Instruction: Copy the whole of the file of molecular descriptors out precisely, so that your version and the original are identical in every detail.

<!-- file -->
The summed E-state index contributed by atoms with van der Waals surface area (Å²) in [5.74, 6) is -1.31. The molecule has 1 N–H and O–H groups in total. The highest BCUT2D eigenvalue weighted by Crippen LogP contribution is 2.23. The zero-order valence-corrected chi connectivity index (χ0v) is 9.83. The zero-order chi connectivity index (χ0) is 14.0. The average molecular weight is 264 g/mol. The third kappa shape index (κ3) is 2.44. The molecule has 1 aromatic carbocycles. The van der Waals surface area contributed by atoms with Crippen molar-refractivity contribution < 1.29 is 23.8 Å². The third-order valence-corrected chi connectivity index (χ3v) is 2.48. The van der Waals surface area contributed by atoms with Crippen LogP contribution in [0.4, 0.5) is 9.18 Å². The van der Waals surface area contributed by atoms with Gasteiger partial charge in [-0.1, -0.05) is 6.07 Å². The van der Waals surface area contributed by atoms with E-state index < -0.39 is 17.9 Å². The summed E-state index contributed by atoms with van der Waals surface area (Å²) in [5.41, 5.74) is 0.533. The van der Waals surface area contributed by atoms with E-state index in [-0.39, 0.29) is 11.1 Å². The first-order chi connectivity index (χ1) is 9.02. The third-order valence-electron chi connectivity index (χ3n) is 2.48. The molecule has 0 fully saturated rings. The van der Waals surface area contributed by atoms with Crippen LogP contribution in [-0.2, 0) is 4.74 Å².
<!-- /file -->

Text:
The summed E-state index contributed by atoms with van der Waals surface area (Å²) in [5.74, 6) is -1.31. The molecule has 1 N–H and O–H groups in total. The highest BCUT2D eigenvalue weighted by Crippen LogP contribution is 2.23. The zero-order valence-corrected chi connectivity index (χ0v) is 9.83. The zero-order chi connectivity index (χ0) is 14.0. The average molecular weight is 264 g/mol. The third kappa shape index (κ3) is 2.44. The molecule has 1 aromatic carbocycles. The van der Waals surface area contributed by atoms with Crippen molar-refractivity contribution < 1.29 is 23.8 Å². The third-order valence-corrected chi connectivity index (χ3v) is 2.48. The van der Waals surface area contributed by atoms with Crippen LogP contribution in [0.4, 0.5) is 9.18 Å². The van der Waals surface area contributed by atoms with Gasteiger partial charge in [-0.1, -0.05) is 6.07 Å². The van der Waals surface area contributed by atoms with E-state index < -0.39 is 17.9 Å². The summed E-state index contributed by atoms with van der Waals surface area (Å²) in [5.41, 5.74) is 0.533. The van der Waals surface area contributed by atoms with E-state index in [-0.39, 0.29) is 11.1 Å². The first-order chi connectivity index (χ1) is 9.02. The third-order valence-electron chi connectivity index (χ3n) is 2.48. The molecule has 0 fully saturated rings. The van der Waals surface area contributed by atoms with Crippen LogP contribution in [-0.2, 0) is 4.74 Å².